Palo Verde, CA

route to palo verde
This is what Google Maps thinks about the ride time. Of course, it’s assuming a normal cyclist on an unloaded bike. The only thing for certain is that I will take longer.

I visited a little more with Richard and his friend Wayne over the free breakfast at the motel. Hit the road at 6:17 am.

irrigation channel
The first part of the ride was along agricultural land, with an irrigation channel running parallel to the road. Note that the water is flowing counter to my direction, meaning that I’m going on a slight uphill.
Ken and Flame
I met Ken and his Malamute Flame going the other way. Ken was from Australia, and almost at the end of his E to W Southern Tier. He had wild-camped the night before. I was prepared to do the same if necessary.
This was the general scenery for the rest of the ride. Totally desert.
The store in Glamis cannot always be counted on to be open. For good or bad, it was open when I got there, and I spent almost an hour.
Glamis is an oasis in the middle of the No Services stretch. I got a small Gatorade for $2.50 . The ice pop in my hand was $2. There is no water, except the bottled water they sell. I thought about The Book of Eli, where the bar is selling water.
This is Lamar, who started out from San Diego 2 days ago. His bike was built from scratch using scrounged or flea market parts. He was putting on far more miles than me, and in fact, may have burned himself out. Having only a 52 chainring on the front probably contributed to the problem. He was having a friend pick him up and take him to Brawley. His ultimate destination was Needles.
Tamarisk shade
There were rolling hills after Glamis, with turnouts for show vehicles. This was the only turnout on the whole route with a little shade, from a lone Tamarisk tree. I stopped to rest. There was even a puddle of water at the base of the tree, but it looked dirty, and had no algae or bugs in it.

There was a border check station shortly thereafter. The agent Willard there was interested in doing a cycling tour, himself. We talked for a few minutes, and before leaving, I asked if I could use the hose to fill my bottles. Instead, he asked another officer to cover for him while he took my bottles into the building to fill with chilled water. Willard, I hope you get to do your tour, and hope your family can go along, too, somehow.

On account of that fill-up, I was able to make it to Palo Verde without once touching the 1-gallon canister in my panniers. Had Glamis and the Border Patrol Station not been there, I would have gone through most of my gallon, and the only shade all day would have been that solitary Tamarisk tree.

The 15 or so miles after the checkpoint were generally downhill and rolling. The miles ticked by as if they were nothing.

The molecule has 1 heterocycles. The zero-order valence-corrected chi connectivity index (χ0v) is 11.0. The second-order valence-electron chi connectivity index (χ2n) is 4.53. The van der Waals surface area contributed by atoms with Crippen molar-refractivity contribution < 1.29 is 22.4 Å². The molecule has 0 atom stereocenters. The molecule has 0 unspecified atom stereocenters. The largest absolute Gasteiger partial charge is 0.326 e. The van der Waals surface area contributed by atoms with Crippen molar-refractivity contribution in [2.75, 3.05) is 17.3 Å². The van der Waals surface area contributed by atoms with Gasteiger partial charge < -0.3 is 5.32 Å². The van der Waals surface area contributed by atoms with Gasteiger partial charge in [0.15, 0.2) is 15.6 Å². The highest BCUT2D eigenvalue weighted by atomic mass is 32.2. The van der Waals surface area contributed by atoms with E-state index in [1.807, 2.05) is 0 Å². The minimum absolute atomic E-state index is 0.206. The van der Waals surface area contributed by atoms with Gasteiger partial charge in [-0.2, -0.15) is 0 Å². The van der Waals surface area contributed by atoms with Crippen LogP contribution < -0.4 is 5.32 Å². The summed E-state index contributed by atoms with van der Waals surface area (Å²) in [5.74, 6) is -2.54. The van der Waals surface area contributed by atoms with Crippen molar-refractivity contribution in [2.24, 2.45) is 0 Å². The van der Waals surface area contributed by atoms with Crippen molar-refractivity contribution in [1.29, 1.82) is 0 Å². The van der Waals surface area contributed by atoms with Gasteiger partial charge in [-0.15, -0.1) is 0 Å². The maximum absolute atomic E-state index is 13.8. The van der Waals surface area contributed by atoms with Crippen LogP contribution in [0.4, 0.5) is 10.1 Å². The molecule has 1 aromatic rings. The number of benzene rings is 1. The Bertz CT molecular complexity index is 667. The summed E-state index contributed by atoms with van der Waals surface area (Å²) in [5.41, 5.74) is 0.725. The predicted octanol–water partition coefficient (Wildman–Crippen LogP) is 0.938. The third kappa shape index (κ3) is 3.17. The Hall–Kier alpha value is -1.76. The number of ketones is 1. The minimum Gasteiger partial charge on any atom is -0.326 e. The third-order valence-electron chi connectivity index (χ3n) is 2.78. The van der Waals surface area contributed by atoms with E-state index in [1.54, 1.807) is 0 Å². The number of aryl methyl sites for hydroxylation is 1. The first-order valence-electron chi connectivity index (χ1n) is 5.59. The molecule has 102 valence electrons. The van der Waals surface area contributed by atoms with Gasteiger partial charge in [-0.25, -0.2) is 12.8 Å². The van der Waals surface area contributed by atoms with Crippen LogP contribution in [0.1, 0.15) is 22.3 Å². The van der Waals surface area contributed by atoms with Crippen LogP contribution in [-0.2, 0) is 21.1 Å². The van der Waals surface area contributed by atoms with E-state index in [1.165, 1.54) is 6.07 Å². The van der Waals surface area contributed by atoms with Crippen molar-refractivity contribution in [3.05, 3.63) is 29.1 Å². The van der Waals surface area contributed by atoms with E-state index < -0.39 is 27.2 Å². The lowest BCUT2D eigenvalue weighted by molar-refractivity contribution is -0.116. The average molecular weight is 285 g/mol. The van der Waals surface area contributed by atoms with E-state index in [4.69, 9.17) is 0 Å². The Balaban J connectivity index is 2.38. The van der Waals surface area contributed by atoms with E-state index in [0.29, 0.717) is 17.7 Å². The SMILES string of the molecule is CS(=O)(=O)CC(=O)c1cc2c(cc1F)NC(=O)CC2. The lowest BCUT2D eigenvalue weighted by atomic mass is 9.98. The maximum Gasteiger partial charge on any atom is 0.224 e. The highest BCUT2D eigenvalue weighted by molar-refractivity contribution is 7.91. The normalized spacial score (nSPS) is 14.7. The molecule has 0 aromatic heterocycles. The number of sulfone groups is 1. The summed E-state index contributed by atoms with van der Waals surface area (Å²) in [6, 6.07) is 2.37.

palo verde 7
I was getting very tired by this point. It was also getting flat, so I was going slower, and feeling the heat and rough road.
Palo Verde AT LAST! It’s a town undergoing transformation. Most of the businesses, including the Lodge and Restaurant, are closed.
One place that was not closed was Mac’s Bait and Tackle, which is also the general store. Much better prices than the gas station store down the street. This was the first store I encountered, and I immediately got a coconut popsicle. Then I got a salad with ranch dressing. Then I went in again for another popsicle. The next morning, I went in for yet another popsicle before leaving town.  The man at the counter told me that he used to work at the mine nearby, and that they used cyanide to leach microscopic gold out of the sand.  Good thing I didn’t drink from that puddle under the Tamarisk tree…
Tamarisk RV Park
This is the only official lodging in Palo Verde.
Phil was the first person to greet me at the Park. He does maintenance. The manager was not in, so he told me to put $10 in an envelope with my name on it, and put it in the slot. He also showed me the facilities, which included showers, laundry, and a rec room.  And there is wi-fi in the rec room.
There were boil water notices around town, warning of TriChloroEthanes. The RV park had this giant water canister out for drinking water.
I was the only bike camper that day. It was about 99 degrees, but the wind was picking up, making the dry heat tolerable.
The RV park has a nice dock, where people can fish or launch kayaks.

I take back what I said about RV Parks not being social. It may be more of a big city / small town thing. The residents of this park were very social. In the heat, they came out to sit in the breeze, and their dogs socialized, too. I met quite a few.

Andy was one of the people I met at the park. He was once a landscape contractor in wealthy Orange county, but is now retired, in part due to injury. His dog is Zoey.

There was supposedly one deluxe cabin that can be rented for $150 a day, but other than that, the park seems to be patched together to keep costs low. The floor in the rec room is uneven concrete, and there is a variety of old furniture in it. Functional, my kind of place.

I didn’t even zip up my tent that night, just let the breeze blow through. No mosquitoes. I slept well.

Miles today: 69.9 (and I was too tired to care about going an extra block to make it 70)

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